Employer failed to recognize an employee’s notice of the need for leave

Under the FMLA, an employee’s notice of the need for leave can take many forms; no need for formal request

Posted February 17, 2020

It’s not uncommon for an employee with attendance issues to need FMLA leave. It’s all too common, however, that employers fail to recognize an employee’s “notice” of the need for leave – even employees with attendance issues. Notice can take many forms, including an employee indicating that she has a condition and needs time off because of the condition.

Case in point

A company had an absence policy where 10 or more "accountable" absences within a rolling 12-month period would result in termination. This did not, however, include FMLA leave. Veida, an employee, had attendance issues during her many years at the company.

At one point during her career, Veida found out she had diabetes. She told her boss, Manny, right away. She felt that everybody in the workplace knew about her condition.

She continued to have attendance issues, received corrective action requirements, and was suspended.

At one point, she called in sick and spoke to Manny, who told her “you need to go ahead and do the FMLA before you get fired.” That same day, however, Manny faxed Veida’s attendance history to HR to receive guidance on whether she should be terminated.

The next day, Veida went to work, but was still not feeling well, which she told Manny. Manny told her “he didn't want her to work like that.”

The day after that, Veida received FMLA paperwork from the HR department to have completed by her doctor. She took the papers to her locker and then began working. About 15 minutes later, Veida was called into a meeting with Manny and his manager. She was given a listing of her absences, which indicated that she had exceeded the allowable amount of accountable absences, subjecting her to potential termination. Veida indicated that one of the absences was incorrect, that she had worked that day. Despite her entreaties, Veida was terminated.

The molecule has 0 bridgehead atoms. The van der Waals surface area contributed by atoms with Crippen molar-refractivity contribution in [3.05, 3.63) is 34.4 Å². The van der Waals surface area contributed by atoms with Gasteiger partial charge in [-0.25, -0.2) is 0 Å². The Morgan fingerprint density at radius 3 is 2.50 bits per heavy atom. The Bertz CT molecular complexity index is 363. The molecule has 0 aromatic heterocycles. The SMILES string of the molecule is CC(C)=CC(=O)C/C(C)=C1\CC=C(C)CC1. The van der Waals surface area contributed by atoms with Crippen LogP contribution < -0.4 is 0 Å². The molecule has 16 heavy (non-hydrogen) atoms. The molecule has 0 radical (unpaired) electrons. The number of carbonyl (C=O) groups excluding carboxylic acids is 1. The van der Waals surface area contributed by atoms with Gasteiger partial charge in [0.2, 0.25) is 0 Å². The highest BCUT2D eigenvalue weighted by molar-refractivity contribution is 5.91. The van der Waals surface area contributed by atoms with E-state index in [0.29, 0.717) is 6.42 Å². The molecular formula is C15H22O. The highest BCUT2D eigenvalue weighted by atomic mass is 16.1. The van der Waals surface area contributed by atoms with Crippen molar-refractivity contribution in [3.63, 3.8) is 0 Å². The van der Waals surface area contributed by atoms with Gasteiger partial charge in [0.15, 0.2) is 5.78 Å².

Veida subsequently sued, arguing that her employer violated the FMLA by terminating her immediately after she received paperwork to request FMLA leave.

The employer, on the other hand, argued that Veida did not provide notice of her intent to take leave. Veida wanted this issue to be resolved by a jury.

The court agreed with Veida, indicating that direct notice of the need for leave to an employer is not always required; an employer’s constructive notice of an employee’s need for FMLA leave may be enough. It is enough that an employer knows of the employee’s need for leave; the employee need not mention the statute or demand its benefits. Once an employee informs his employer of his probable need for medical leave, the FMLA imposes a duty on the employer to conduct further investigation and inquiry to determine whether the proposed leave in fact qualifies as FMLA leave.

The employer tried to argue that Veida did not turn in the FMLA paperwork after the meeting. The court, however, pointed out that the manager in the meeting told her it was “too late.” The court allowed the case to proceed to trial, denying the employer’s request for summary judgement.

Ballard v Jewel Food Stores, Inc., ND ILL, No. 18-cv-2944, February 10, 2020.

This article was written by Darlene M. Clabault, SHRM-CP, PHR, CLMS, of J. J. Keller & Associates, Inc.

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